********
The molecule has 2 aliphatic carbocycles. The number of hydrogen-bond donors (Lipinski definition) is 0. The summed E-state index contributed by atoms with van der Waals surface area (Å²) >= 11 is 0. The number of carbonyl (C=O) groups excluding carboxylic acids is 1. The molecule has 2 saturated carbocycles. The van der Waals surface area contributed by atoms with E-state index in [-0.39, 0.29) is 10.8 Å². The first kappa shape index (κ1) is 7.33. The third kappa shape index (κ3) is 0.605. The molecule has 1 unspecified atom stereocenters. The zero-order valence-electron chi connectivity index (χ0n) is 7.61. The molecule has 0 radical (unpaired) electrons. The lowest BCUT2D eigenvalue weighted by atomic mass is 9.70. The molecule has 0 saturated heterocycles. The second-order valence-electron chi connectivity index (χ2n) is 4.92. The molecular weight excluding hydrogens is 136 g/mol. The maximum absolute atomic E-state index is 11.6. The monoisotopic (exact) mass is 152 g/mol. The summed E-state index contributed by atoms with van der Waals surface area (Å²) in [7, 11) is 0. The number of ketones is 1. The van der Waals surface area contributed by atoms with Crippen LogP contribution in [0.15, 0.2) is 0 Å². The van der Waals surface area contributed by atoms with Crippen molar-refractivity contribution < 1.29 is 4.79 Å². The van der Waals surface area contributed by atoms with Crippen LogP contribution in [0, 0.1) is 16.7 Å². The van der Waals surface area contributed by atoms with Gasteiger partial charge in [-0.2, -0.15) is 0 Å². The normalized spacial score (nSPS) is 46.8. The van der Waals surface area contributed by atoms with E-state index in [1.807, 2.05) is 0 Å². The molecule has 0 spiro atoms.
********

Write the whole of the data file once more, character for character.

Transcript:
The molecule has 2 aliphatic carbocycles. The number of hydrogen-bond donors (Lipinski definition) is 0. The summed E-state index contributed by atoms with van der Waals surface area (Å²) >= 11 is 0. The number of carbonyl (C=O) groups excluding carboxylic acids is 1. The molecule has 2 saturated carbocycles. The van der Waals surface area contributed by atoms with E-state index in [-0.39, 0.29) is 10.8 Å². The first kappa shape index (κ1) is 7.33. The third kappa shape index (κ3) is 0.605. The molecule has 1 unspecified atom stereocenters. The zero-order valence-electron chi connectivity index (χ0n) is 7.61. The molecule has 0 radical (unpaired) electrons. The lowest BCUT2D eigenvalue weighted by atomic mass is 9.70. The molecule has 0 saturated heterocycles. The second-order valence-electron chi connectivity index (χ2n) is 4.92. The molecular weight excluding hydrogens is 136 g/mol. The maximum absolute atomic E-state index is 11.6. The monoisotopic (exact) mass is 152 g/mol. The summed E-state index contributed by atoms with van der Waals surface area (Å²) in [7, 11) is 0. The number of ketones is 1. The van der Waals surface area contributed by atoms with Crippen LogP contribution in [0.15, 0.2) is 0 Å². The van der Waals surface area contributed by atoms with Crippen molar-refractivity contribution < 1.29 is 4.79 Å². The van der Waals surface area contributed by atoms with Crippen LogP contribution in [0, 0.1) is 16.7 Å². The van der Waals surface area contributed by atoms with Gasteiger partial charge in [-0.2, -0.15) is 0 Å². The normalized spacial score (nSPS) is 46.8. The van der Waals surface area contributed by atoms with E-state index in [1.807, 2.05) is 0 Å². The molecule has 0 spiro atoms.